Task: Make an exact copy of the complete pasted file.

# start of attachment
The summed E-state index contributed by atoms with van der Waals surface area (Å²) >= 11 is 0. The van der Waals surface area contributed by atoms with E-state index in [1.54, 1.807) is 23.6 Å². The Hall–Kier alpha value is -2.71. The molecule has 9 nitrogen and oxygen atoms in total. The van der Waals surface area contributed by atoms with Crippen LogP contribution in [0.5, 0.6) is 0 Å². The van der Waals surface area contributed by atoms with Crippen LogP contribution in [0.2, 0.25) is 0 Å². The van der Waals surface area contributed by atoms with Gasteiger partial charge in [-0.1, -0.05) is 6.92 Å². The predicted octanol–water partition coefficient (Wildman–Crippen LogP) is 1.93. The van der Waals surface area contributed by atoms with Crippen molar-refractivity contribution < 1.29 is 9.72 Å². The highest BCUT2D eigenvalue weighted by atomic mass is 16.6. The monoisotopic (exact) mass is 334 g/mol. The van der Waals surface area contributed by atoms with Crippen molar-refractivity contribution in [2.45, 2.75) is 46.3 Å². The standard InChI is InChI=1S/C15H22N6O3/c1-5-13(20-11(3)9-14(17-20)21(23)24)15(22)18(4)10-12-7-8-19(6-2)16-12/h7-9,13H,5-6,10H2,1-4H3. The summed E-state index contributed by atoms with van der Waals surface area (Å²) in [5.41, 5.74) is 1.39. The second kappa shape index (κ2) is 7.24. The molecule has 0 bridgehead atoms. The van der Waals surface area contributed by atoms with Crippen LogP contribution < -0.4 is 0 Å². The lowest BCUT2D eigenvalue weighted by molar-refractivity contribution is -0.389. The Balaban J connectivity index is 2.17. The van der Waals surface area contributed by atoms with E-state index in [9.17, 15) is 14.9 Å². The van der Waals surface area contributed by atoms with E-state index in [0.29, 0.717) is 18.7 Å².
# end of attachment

The summed E-state index contributed by atoms with van der Waals surface area (Å²) >= 11 is 0. The van der Waals surface area contributed by atoms with E-state index in [1.54, 1.807) is 23.6 Å². The Hall–Kier alpha value is -2.71. The molecule has 9 nitrogen and oxygen atoms in total. The van der Waals surface area contributed by atoms with Crippen LogP contribution in [0.5, 0.6) is 0 Å². The van der Waals surface area contributed by atoms with Crippen LogP contribution in [0.2, 0.25) is 0 Å². The van der Waals surface area contributed by atoms with Gasteiger partial charge in [-0.1, -0.05) is 6.92 Å². The predicted octanol–water partition coefficient (Wildman–Crippen LogP) is 1.93. The van der Waals surface area contributed by atoms with Crippen molar-refractivity contribution < 1.29 is 9.72 Å². The highest BCUT2D eigenvalue weighted by atomic mass is 16.6. The monoisotopic (exact) mass is 334 g/mol. The van der Waals surface area contributed by atoms with Crippen molar-refractivity contribution in [2.45, 2.75) is 46.3 Å². The standard InChI is InChI=1S/C15H22N6O3/c1-5-13(20-11(3)9-14(17-20)21(23)24)15(22)18(4)10-12-7-8-19(6-2)16-12/h7-9,13H,5-6,10H2,1-4H3. The summed E-state index contributed by atoms with van der Waals surface area (Å²) in [5.41, 5.74) is 1.39. The second kappa shape index (κ2) is 7.24. The molecule has 0 bridgehead atoms. The van der Waals surface area contributed by atoms with Crippen LogP contribution < -0.4 is 0 Å². The lowest BCUT2D eigenvalue weighted by molar-refractivity contribution is -0.389. The Balaban J connectivity index is 2.17. The van der Waals surface area contributed by atoms with E-state index in [9.17, 15) is 14.9 Å². The van der Waals surface area contributed by atoms with E-state index in [0.29, 0.717) is 18.7 Å².